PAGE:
Children and Crime

Rameswor Bohara in Himal Khabarpatrika,

28 October – 11 November

Dhanusha’s Sunita Devi Yadav was alarmed one October night to discover that her seven month old son, Shobhan, was missing. The police were notified, and after a two-week long investigation, they found Shobhan being nursed by Leela Devi Shah in the adjoining district of Siraha.

Leela Devi was desperate to have a son after delivering four daughters, and decided to “buy” a son from kidnappers. She and her accomplices are now in police custody. Nepal Police reported 77 cases of kidnappings across the country in the past year. Most cases were for ransom, and young children were prime targets.

In all forms of heinous crimes, including rapes, sexual assault, human trafficking or murder, the number of child victims is disproportionately high in Nepal. The figures of rape are particularly staggering. Of the 1,480 rapes reported to police in the past year (30% up from the previous year) 64% of victims were below 18. 

Read also: 

Keeping children safe, Sumana Shrestha

Four-fold increase in rape in ten years, Sewa Bhattarai

Nepal Police has started a Community-Police Cooperation program in all 77 districts since October, and spokesperson Uttam Subedi says it was because law enforcers were themselves shocked by the growing number of child victims.

“We realised that the law alone was inadequate, and we need the help of communities, especially schools,” Subedi says. 

There were 876 missing children in the past three months, and 64% have not been traced. Missing children are often assumed to have been trafficked, or sold for their organs. Hemanta Malla Thakuri, who was previously the chief of the investigation unit CBI, says: “The majority of lost children are from poor families. Parents report once, but are not capable of consistently following up. That is why it is hard to find most children.”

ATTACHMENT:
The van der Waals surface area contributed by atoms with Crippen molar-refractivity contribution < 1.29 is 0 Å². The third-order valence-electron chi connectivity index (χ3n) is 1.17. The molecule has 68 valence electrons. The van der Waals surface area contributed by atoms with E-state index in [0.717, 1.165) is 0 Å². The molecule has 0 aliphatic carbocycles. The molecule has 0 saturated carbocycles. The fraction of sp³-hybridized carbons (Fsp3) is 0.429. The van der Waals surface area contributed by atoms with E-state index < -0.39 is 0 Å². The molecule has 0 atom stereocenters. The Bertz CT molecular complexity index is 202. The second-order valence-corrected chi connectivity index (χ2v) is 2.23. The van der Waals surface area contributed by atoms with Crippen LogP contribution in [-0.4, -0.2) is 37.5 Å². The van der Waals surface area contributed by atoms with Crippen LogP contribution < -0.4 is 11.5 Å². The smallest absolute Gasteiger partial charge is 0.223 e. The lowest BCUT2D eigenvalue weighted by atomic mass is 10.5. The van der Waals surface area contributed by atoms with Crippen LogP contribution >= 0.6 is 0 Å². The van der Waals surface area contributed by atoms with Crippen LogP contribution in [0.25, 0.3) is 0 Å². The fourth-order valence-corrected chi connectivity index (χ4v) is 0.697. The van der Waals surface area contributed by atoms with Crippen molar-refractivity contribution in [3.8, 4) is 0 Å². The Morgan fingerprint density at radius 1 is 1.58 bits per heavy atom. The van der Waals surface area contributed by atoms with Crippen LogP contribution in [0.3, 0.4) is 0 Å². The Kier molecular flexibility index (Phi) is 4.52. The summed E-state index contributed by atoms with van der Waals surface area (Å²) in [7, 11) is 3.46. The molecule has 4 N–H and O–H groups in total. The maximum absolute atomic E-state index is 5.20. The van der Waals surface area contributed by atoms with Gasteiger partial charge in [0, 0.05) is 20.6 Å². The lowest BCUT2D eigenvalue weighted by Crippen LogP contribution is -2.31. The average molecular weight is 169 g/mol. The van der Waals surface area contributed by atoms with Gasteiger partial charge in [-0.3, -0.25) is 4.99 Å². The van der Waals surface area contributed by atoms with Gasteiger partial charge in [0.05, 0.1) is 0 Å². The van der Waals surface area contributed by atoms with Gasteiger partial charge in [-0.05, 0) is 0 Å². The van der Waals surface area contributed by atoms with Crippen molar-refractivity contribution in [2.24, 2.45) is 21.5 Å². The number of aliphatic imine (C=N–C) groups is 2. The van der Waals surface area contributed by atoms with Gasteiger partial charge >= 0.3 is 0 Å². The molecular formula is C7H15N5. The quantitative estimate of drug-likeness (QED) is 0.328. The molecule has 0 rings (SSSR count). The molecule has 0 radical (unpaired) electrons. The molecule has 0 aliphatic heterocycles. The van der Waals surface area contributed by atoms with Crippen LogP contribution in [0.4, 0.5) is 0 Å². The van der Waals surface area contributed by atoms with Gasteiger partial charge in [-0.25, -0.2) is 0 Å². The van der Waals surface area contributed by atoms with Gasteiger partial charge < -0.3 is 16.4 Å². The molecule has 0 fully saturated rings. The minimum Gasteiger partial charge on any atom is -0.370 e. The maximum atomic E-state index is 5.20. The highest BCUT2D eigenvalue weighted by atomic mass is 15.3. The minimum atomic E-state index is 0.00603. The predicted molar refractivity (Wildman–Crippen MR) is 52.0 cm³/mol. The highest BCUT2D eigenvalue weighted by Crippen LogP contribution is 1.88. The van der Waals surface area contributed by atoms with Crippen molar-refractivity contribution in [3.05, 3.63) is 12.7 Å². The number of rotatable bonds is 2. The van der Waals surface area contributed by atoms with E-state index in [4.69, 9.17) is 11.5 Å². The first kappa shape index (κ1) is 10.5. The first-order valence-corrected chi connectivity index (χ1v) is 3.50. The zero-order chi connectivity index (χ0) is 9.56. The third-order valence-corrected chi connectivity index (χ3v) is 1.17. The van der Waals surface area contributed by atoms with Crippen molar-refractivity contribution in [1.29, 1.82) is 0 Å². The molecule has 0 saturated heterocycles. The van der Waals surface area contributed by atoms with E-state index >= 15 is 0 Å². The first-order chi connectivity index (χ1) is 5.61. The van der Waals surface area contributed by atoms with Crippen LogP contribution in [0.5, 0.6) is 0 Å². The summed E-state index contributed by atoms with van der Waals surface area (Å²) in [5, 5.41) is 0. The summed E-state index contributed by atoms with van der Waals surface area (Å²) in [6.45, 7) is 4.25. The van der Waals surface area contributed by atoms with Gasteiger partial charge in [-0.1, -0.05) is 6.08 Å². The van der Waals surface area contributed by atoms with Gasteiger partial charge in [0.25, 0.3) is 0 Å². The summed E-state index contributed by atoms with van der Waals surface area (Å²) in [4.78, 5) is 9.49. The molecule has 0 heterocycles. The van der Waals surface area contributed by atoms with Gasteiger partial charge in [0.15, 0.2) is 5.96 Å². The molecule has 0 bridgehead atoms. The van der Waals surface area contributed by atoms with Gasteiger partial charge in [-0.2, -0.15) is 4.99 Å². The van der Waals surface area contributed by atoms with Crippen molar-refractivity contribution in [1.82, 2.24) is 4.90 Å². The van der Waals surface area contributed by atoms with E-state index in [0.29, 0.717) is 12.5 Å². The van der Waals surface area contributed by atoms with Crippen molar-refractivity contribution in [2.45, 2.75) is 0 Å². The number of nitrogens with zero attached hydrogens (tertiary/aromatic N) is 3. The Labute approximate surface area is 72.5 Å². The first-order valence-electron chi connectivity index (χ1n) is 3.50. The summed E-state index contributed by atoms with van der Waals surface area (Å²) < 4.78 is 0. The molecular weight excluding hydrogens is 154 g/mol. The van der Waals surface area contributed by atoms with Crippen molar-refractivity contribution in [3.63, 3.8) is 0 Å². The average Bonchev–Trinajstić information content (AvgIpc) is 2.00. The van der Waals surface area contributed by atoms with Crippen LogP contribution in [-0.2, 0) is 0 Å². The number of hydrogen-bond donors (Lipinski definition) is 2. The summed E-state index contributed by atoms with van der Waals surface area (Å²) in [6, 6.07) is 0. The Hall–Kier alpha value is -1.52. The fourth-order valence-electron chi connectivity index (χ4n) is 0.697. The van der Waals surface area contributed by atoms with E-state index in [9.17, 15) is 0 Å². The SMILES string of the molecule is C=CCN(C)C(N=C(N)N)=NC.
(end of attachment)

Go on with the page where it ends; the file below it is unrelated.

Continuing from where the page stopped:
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Republic of rape, Editorial

Justice for sale, Tufan Neupane

Criminals often target children because of their vulnerability and since there is little resistance from them. It is easier to convince innocent children not just through fear, but also attracting them with gifts. After the crime, subduing their voice using threats is less challenging than for adults. Anthropologist Suresh Dhakal says children are more distanced from their families these days, and the education system also does not teach children to protect themselves in risky situations.

 Crimes against children are common in war-torn states, and where the social and state structures need to be rebuilt after conflict. Nepal’s own insurgency institutionalised impunity, which is directly reflected in the increased crime rates. The Nirmala Panta rape and murder case is a case study in the ineffectiveness of law enforcement.

With poverty and extreme physical pressures, there have been instances of mothers killing their own children. Taplejung’s Kamala BK drowned her one-year old twin daughters in a toilet in July. Having eloped with a driver from Udayapur at a young age, she had left the house while pregnant.

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Selling sympathy, Bhrikuti Rai

Children of war, Kunda Dixit

Morang’s Amahiki Kabita Yadav had lost her husband two years ago and had been living with Ramdev Jha, whom she introduced to neighbours as her husband. When the two had a fight, she hung her 10- and 5-year old sons and committed suicide herself. Her older son survive because of a loose noose. 

Children are also involved in crimes themselves. In July, a 13-year-old was found with prohibited drugs in Tanahun. In Rupandehi, a 14-year old boy lured a 7-year old girl into his room with chocolates and raped her. Police figures show that in the 2016/17 fiscal year, 7% of rape perpetrators were below 16.

Says Subedi: “With children being victims as well as involved in crimes, it is important for the communities and schools to assist the police.”

Read full report : Himal Khabar

Read also: 

Epicenter of trafficking, Om Astha Rai

Safeguarding children in new Nepal, Kul Chandra gautam

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